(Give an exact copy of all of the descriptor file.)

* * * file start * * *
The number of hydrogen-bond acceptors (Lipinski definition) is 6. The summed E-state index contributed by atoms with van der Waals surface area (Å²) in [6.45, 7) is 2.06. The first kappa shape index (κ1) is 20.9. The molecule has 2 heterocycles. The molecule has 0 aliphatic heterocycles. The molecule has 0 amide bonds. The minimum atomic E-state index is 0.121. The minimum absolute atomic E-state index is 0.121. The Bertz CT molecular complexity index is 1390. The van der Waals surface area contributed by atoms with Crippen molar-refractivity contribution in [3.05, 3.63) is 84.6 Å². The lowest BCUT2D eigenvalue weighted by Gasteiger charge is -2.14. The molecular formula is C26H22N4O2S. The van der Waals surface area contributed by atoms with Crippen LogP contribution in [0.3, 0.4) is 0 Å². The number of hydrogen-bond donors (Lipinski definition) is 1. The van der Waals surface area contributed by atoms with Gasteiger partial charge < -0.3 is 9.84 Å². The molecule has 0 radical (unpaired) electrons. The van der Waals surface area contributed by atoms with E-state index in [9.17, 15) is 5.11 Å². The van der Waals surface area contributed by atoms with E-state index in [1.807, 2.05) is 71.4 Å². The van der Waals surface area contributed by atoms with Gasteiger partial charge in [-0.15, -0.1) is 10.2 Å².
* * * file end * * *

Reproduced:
The number of hydrogen-bond acceptors (Lipinski definition) is 6. The summed E-state index contributed by atoms with van der Waals surface area (Å²) in [6.45, 7) is 2.06. The first kappa shape index (κ1) is 20.9. The molecule has 2 heterocycles. The molecule has 0 aliphatic heterocycles. The molecule has 0 amide bonds. The minimum atomic E-state index is 0.121. The minimum absolute atomic E-state index is 0.121. The Bertz CT molecular complexity index is 1390. The van der Waals surface area contributed by atoms with Crippen molar-refractivity contribution in [3.05, 3.63) is 84.6 Å². The lowest BCUT2D eigenvalue weighted by Gasteiger charge is -2.14. The molecular formula is C26H22N4O2S. The van der Waals surface area contributed by atoms with Crippen LogP contribution in [0.3, 0.4) is 0 Å². The number of hydrogen-bond donors (Lipinski definition) is 1. The van der Waals surface area contributed by atoms with Gasteiger partial charge < -0.3 is 9.84 Å². The molecule has 0 radical (unpaired) electrons. The van der Waals surface area contributed by atoms with E-state index in [9.17, 15) is 5.11 Å². The van der Waals surface area contributed by atoms with E-state index in [1.807, 2.05) is 71.4 Å². The van der Waals surface area contributed by atoms with Gasteiger partial charge in [-0.15, -0.1) is 10.2 Å².